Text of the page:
Ulrika Jonsson sobbed for three months as she struggled with empty nest syndrome

Ulrika Jonsson sobbed for three months as she struggled with empty nest syndrome


Ulrika Jonsson sobbed for three months as she struggled with empty nest syndrome

Swedish-British television presenter Ulrika Jonsson admitted that she cried for three months straight when her eldest son Cameron, 25, went to university

Ulrika Jonsson has revealed she struggled with empty nest syndrome when her children left for university.

In an incredibly honest social media post, the Swedish-British television presenter admitted she sobbed for three months straight after her eldest son Cameron, 25, fled the nest to embark on his further education journey.

Taking to Instagram to share some advice with heartbroken mothers who are in the same position she was seven years ago, Ulrika, 53, insisted it gets easier as time goes on.

The former Gladiators presenter posted three photographs of her beloved son throughout his university journey from his very first day on campus to him thriving in his film career after graduating.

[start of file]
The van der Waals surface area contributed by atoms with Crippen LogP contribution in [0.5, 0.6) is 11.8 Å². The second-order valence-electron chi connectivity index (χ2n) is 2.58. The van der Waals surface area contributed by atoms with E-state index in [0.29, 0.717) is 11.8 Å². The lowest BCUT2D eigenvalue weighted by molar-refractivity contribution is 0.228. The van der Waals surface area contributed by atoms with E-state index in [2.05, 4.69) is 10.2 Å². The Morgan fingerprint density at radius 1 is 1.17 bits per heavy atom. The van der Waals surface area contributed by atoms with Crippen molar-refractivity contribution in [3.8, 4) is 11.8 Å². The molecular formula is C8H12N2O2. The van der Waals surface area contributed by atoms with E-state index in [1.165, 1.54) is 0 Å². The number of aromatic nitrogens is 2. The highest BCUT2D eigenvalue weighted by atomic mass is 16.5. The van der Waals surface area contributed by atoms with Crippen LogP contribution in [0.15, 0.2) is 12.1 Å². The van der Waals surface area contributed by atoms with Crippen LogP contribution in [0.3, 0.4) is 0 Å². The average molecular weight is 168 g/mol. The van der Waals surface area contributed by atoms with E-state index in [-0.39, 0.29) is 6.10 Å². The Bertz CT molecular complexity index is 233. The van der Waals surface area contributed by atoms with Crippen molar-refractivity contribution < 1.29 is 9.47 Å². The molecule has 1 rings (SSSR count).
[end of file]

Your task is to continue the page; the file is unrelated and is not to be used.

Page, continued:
Alongside the emotional tribute, the proud mum-of-four admitted she sat at the kitchen table and cried every night while looking at Cameron’s empty seat during family dinners.

Ulrika began: “This day SEVEN years ago, I dropped you off at Uni. I then drove home and mourned for 3 months.

“Couldn’t go in your room. Sobbed every night I laid the table for one less. Felt heartbroken; bereft.”

Despite harboring feelings of heartbreak and loss for months on end, Ulrika soon realised that her son’s absence became easier as time went on.

The much-loved telly star assured her loyal followers that if they are in the same position now as university’s begin to reopen, that things will get easier eventually. She added: “For all those parents going through the same right now: it does eventually get better.

“And then they come home penniless, hungover and qualified as plonkers (and in Goldenballs’ case, Film Director). But the changing shape of the family isn’t always an easy transition. “2 out of 4 of mine are gone now and my youngest wonders why I cling on to him for dear life when he walks to school every morning, dragging me along the ground, behind him.

“I’m just not good at letting go of things I thought I owned but are apparently just on loan, ‘s all.”

Ulrika’s honest post was soon flooded with comments from like-minded mums who found the whole transition utterly devastating.

One follower shared: “I cried all the way home after dropping my eldest daughter off at uni 4 years ago. But you’re so right, it does get easier and a new way of life is formed.”